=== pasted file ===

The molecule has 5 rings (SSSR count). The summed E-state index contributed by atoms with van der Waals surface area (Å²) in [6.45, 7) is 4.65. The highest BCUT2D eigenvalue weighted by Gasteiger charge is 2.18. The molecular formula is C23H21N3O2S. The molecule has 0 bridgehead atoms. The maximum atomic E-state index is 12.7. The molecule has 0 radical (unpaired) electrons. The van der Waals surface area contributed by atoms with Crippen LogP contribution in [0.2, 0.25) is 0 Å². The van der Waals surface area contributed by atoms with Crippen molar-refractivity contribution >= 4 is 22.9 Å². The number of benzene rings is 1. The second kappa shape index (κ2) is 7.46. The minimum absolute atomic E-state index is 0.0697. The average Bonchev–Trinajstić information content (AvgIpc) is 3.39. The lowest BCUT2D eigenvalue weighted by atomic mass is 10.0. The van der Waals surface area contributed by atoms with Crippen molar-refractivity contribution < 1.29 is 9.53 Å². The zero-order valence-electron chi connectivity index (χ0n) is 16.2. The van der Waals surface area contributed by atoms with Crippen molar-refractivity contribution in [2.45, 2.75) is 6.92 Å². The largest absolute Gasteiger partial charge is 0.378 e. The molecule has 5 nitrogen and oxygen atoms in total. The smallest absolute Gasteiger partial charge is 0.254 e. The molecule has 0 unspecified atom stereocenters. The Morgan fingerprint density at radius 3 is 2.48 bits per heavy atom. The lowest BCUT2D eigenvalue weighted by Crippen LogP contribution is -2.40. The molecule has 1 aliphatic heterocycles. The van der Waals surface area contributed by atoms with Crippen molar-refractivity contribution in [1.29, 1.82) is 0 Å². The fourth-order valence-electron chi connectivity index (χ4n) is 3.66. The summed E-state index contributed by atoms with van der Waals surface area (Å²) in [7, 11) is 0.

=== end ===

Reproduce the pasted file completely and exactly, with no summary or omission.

The molecule has 5 rings (SSSR count). The summed E-state index contributed by atoms with van der Waals surface area (Å²) in [6.45, 7) is 4.65. The highest BCUT2D eigenvalue weighted by Gasteiger charge is 2.18. The molecular formula is C23H21N3O2S. The molecule has 0 bridgehead atoms. The maximum atomic E-state index is 12.7. The molecule has 0 radical (unpaired) electrons. The van der Waals surface area contributed by atoms with Crippen LogP contribution in [0.2, 0.25) is 0 Å². The van der Waals surface area contributed by atoms with Crippen molar-refractivity contribution >= 4 is 22.9 Å². The number of benzene rings is 1. The second kappa shape index (κ2) is 7.46. The minimum absolute atomic E-state index is 0.0697. The average Bonchev–Trinajstić information content (AvgIpc) is 3.39. The lowest BCUT2D eigenvalue weighted by atomic mass is 10.0. The van der Waals surface area contributed by atoms with Crippen molar-refractivity contribution < 1.29 is 9.53 Å². The zero-order valence-electron chi connectivity index (χ0n) is 16.2. The van der Waals surface area contributed by atoms with Crippen molar-refractivity contribution in [2.45, 2.75) is 6.92 Å². The largest absolute Gasteiger partial charge is 0.378 e. The molecule has 5 nitrogen and oxygen atoms in total. The smallest absolute Gasteiger partial charge is 0.254 e. The molecule has 0 unspecified atom stereocenters. The Morgan fingerprint density at radius 3 is 2.48 bits per heavy atom. The lowest BCUT2D eigenvalue weighted by Crippen LogP contribution is -2.40. The molecule has 1 aliphatic heterocycles. The van der Waals surface area contributed by atoms with Crippen molar-refractivity contribution in [1.29, 1.82) is 0 Å². The fourth-order valence-electron chi connectivity index (χ4n) is 3.66. The summed E-state index contributed by atoms with van der Waals surface area (Å²) in [7, 11) is 0.